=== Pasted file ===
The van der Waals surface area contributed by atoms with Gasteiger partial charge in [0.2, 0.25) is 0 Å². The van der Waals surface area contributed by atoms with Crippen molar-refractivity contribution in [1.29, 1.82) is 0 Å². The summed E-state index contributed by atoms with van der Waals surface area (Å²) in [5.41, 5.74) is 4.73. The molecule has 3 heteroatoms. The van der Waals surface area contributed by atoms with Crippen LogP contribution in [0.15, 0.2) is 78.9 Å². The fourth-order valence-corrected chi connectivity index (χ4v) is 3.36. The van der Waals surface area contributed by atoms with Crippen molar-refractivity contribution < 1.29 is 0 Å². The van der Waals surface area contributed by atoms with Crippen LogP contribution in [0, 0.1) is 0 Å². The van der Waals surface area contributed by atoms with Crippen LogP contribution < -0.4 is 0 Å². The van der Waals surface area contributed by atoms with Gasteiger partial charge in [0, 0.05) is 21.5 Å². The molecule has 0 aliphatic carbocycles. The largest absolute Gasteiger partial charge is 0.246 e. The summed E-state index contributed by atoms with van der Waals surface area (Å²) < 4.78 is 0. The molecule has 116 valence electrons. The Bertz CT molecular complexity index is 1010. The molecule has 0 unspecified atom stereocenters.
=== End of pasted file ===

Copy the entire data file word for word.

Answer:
The van der Waals surface area contributed by atoms with Gasteiger partial charge in [0.2, 0.25) is 0 Å². The van der Waals surface area contributed by atoms with Crippen molar-refractivity contribution in [1.29, 1.82) is 0 Å². The summed E-state index contributed by atoms with van der Waals surface area (Å²) in [5.41, 5.74) is 4.73. The molecule has 3 heteroatoms. The van der Waals surface area contributed by atoms with Crippen LogP contribution in [0.15, 0.2) is 78.9 Å². The fourth-order valence-corrected chi connectivity index (χ4v) is 3.36. The van der Waals surface area contributed by atoms with Crippen molar-refractivity contribution < 1.29 is 0 Å². The van der Waals surface area contributed by atoms with Crippen LogP contribution in [0, 0.1) is 0 Å². The van der Waals surface area contributed by atoms with Crippen LogP contribution < -0.4 is 0 Å². The van der Waals surface area contributed by atoms with Gasteiger partial charge in [0, 0.05) is 21.5 Å². The molecule has 0 aliphatic carbocycles. The largest absolute Gasteiger partial charge is 0.246 e. The summed E-state index contributed by atoms with van der Waals surface area (Å²) < 4.78 is 0. The molecule has 116 valence electrons. The Bertz CT molecular complexity index is 1010. The molecule has 0 unspecified atom stereocenters.